Have dim sum, will travel: a look at offerings in Orange County

A combination of dim sum offerings from Giai Phat Food. Co. and Dim Sum Food Co., both found in Westminster.
(Edwin Goei)

If you are new to dim sum, here’s a primer: It is a feast of dumplings and bite-sized snacks designed to be eaten with hot tea. There are two options to have it: You can go to a traditional dim sum restaurant for the whole experience, or you can get it as takeout, which is cheaper and more accessible.

The focus of this article is takeout dim sum, but this isn’t another pandemic food story. Takeout dim sum existed well before COVID-19 and will continue to exist well after.

During the lockdown last year, I enjoyed lots of takeout dim sum, but I would have even if there was no pandemic. It has always been the shortest path to dim sum gratification. There’s no need to endure the hourlong restaurant waits, the tipping and the splitting up of the bill at the end.


I would go as far as to argue that among the food experiences we were deprived of because of COVID-19, dim sum should not have been one of them. Korean BBQ may be inextricably linked to the brick-and-mortars in which it’s served but not dim sum. Even Sam Woo and Seafood Cove, which are known for their traditional dim sum services, have always offered the option of ordering to go.

But then there are the dim sum shops that are exclusively for takeout. Their existence is proof of dim sum’s eminent portability. Despite dim sum’s Cantonese origin, Little Saigon has the highest concentration of these shops in Orange County.

What follows is an analysis of three old-school spots where you can pick up dim sum, go home, brew a pot of tea and finish your meal in the amount of time it takes to wait for a seat at a traditional dim sum restaurant.

Tasty BBQ & Dim Sum is located inside Sieu Thi Thuan Phat Supermarket.
(Edwin Goei)

13861 Brookhurst St., Garden Grove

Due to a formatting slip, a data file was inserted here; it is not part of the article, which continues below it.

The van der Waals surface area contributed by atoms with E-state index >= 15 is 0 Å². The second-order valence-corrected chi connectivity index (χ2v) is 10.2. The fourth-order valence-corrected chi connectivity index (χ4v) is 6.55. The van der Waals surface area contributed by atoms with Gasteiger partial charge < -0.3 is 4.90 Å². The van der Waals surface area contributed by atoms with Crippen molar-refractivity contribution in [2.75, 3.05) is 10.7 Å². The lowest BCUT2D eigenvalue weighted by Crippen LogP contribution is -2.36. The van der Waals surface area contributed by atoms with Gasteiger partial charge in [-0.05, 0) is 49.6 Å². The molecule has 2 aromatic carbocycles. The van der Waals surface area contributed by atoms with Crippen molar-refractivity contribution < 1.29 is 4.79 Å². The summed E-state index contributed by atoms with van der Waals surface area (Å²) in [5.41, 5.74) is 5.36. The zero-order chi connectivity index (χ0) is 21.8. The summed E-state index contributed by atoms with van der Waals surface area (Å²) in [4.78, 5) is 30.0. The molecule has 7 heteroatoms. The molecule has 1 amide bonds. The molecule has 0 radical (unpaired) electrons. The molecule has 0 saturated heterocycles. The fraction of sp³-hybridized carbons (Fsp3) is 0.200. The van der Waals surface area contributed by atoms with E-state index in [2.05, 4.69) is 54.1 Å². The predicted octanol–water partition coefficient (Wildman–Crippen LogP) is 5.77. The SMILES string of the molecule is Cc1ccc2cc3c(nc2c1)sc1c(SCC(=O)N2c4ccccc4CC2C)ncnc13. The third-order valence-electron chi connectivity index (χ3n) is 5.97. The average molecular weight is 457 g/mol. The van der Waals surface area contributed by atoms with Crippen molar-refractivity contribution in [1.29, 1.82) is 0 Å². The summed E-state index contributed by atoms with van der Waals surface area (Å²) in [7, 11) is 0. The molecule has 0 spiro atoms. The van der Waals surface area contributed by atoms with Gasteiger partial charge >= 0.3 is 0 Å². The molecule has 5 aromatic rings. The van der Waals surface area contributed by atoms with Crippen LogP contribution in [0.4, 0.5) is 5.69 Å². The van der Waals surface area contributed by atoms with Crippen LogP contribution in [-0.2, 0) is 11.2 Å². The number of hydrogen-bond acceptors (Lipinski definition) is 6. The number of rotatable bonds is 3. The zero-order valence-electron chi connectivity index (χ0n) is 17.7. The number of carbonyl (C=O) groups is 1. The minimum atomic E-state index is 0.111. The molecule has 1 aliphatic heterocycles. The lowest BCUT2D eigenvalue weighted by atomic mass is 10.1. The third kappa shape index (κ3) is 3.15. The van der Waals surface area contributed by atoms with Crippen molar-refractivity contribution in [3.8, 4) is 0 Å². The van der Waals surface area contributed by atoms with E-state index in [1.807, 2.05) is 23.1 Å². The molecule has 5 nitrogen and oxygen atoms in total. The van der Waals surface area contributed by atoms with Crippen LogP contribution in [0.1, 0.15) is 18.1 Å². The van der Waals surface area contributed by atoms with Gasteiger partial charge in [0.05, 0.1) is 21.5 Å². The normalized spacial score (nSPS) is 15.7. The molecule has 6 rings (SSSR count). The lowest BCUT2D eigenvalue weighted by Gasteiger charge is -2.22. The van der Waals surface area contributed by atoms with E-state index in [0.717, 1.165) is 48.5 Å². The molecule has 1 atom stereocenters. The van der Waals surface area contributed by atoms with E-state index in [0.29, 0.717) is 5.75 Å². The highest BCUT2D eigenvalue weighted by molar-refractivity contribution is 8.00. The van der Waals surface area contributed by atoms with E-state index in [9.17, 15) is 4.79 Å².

(714) 539-3222

Located inside Sieu Thi Thuan Phat Supermarket, Tasty BBQ & Dim Sum is one of the few dim sum to-go purveyors that’s open past 5 p.m. In fact, if there’s still stock available, you can conceivably walk up to their U-shaped stall after sunset and get dim sum before the 8 p.m. closing time.

Though dim sum for dinner might be a tempting prospect, resist the urge — what you pick might have sat out all afternoon.

Arrive in the morning when the metal baskets are stacked as tall as your head and still billowing steam. You certainly want to eat the delicate rice noodle sheets called cheong fan as soon as they’re made. Wait too long and they turn into glue sticks.

Also order the siu mai, open-faced pork dumplings, before lunchtime to taste them at their most optimal. Tasty BBQ sells the smooth and mousse-like variety — the kind without any errant pieces of chewy pork or shrimp in the mixture.

Dim sum offerings at Tasty BBQ & Dim Sum in Garden Grove.
(Edwin Goei)

Skip the steamed BBQ pork buns, however — they aren’t as satisfying as those sold by Little Saigon’s banh bao specialists Yummy Banh Bao and TP Banh Bao 2.

But say you did want to come and try your luck at a dim sum dinner. The fried glutinous rice footballs called ham sui gok are excellent any time of day. Out of the three dim sum spots featured in this article, Tasty BBQ’s specimens are the best of the lot, with a crunchy outer shell that cracks open like a geode. Inside the cavernous interior, discover a spoonful of loose seasoned ground pork.

Compared to their competitors, Tasty BBQ’s braised spare ribs are the most silky and unctuous, even if you have to reheat them a little in the microwave.

For sweeter items, Tasty BBQ bakes the flakiest daan taat, the classic egg custard tarts that are required to complete any dim sum meal, but it also offers an egg custard bun covered in a cracked sugary dome reminiscent of Mexican concha.

An assortment of dim sum at Giai Phat Food Co. in Westminster.